Most scientists agree that the Southeast Asian Red Junglefowl (gallus gallus) is the primary wild ancestor of chickens. However, because DNA studies show that the Red Junglefowl lacks the gene for yellow skin (and shanks) it is believed that some point, hybridization with the Grey Junglefowl (Gallus sonnaratii) of India has occurred. The body structure of the Indian Gamebird (Cornish) and the Brahmas of China gives physical evidence of Grey Jungle- fowl influence. The tail carriage of the breed Sumatra indicates genetic contributions of the SriLanka Junglefowl (Gallus lafayetti). No doubt the Green Junglefowl (Gallus varius) has also contributed to modern chickens.
The classification of today’s chicken (Gallus gallus domesticus) recognizes its primary origin, the Red Junglefowl. Domestication probably occurred 7,000-10,000 years ago in Southeast Asia and Oceana.
Distribution of Chickens occurred rapidly and was widespread because of their ability to provide meat and eggs without being competitive for human food sources. But it is believed that the sport of Cockfighting was the principle reason for dispersion of chickens.
The Auracana, originally found in Auracania region of Chile continues to provide confusion. Some scientists believe that it was Pre-Columbian and originally from Polynesia. But DNA evidence disputes this theory.
It is interesting to note that Charles Darwin borrowed extensively from pigeon and chicken breeders of is time in order to formulate his Origin of the Species. Sir John Sebright developer of the Sebright Bantam was often quoted by Darwin in the mid-19th century.
Even the Punnett Square, that we all learned to use in Biology Class, was named for R.C.Punnett, who utilized chicken gene traits to prove Mendelian Genetics at the beginning of the 20th century.
Egg Producing Breeds of Chickens
All chickens produce eggs that can be used by people for food. By providing proper diets and environment, specifically light, chickens can be stimulated to produce quantities of nutritious eggs.
By selecting for specific physical traits, generation after generation, breeds chickens were developed. In 1874 the American Poultry Association published the first Standard of Excellence that outlined the breed characteristics. This ushered in the “Golden Age of Pure Breeding” and poultry led the way for all species of livestock.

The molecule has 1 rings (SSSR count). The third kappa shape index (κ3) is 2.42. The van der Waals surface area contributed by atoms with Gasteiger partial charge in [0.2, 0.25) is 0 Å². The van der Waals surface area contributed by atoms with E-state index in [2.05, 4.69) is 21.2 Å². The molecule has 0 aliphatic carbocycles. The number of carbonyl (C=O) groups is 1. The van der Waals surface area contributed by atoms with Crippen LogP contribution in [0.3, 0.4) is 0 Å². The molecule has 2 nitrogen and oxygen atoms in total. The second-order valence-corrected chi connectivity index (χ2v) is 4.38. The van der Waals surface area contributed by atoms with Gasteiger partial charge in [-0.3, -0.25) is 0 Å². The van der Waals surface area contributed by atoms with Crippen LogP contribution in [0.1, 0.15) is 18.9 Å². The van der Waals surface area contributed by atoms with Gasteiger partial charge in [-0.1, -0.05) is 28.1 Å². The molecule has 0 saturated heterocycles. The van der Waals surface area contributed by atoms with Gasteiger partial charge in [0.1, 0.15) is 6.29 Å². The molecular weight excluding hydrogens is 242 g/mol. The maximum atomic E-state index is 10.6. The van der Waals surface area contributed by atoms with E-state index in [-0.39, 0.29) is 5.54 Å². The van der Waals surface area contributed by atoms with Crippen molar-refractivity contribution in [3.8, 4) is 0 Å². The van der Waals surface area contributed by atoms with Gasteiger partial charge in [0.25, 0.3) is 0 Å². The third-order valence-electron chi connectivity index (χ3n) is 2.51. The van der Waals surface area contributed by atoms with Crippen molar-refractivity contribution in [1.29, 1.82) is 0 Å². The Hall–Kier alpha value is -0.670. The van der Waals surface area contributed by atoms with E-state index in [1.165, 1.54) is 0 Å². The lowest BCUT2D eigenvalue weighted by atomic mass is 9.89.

Heavy breeds such as the Brahma, matured slowly and did not excel in egg production. Light breeds, including the Minorca, Leghorn and Ancona, were great egg producers, but lacked the size to be good meat producers. Dual purpose breeds like the Rhode Island Red, Barred Rock and White Wyandotte met both requirements, but seldom produce more than 250 eggs per year!
Therefore, any pure breed of chicken can be kept for egg production. However, modern egg production hybrids far surpass the pure breeds in egg production and feed efficiency. These birds will produce well over 300 eggs per year and will convert about 2 pounds of feed into a dozen large eggs!
County Fair Entry Books Can Be Confusing
Most Wisconsin county fair entry books follow State Statutes that were passed before Hybrid Laying chickens were readily available. Therefore, the terminology of “Crossbred egg type white earlobes” and “Crossbred egg type red earlobes” inaccurate today! The appropriate entries for these classes are the hybrid white and hybrid brown pullets as pictured above. Crossbreds or purebreds will be down-graded as production pullets.
Hybrid Laying Hens
Much of the credit for Hybrid Layers can be given to Henry A. Wallace, the founder of Pioneer hybrid seed corn company in 1926. The successes achieved in corn led Wallace to believe that similar gains could be achieved with the laying hen. In 1936 Wallace established Hy-Line poultry genetics on his farm in Iowa. In 1944 the DeKalb seed corn company began development of its own hybrid layers. Universities and other hatcheries also started their own lines of hybrid layers, giving us the Wisco White and the California White.
Today, the majority of hybrid layer genetics is concentrated in several large international companies. These companies produce the parent stock that hatcheries purchase to produce the chicks that they sell to producers. Poultry project members should familiarize themselves with these companies and ask their suppliers of chicks the origins of their birds. These major suppliers include: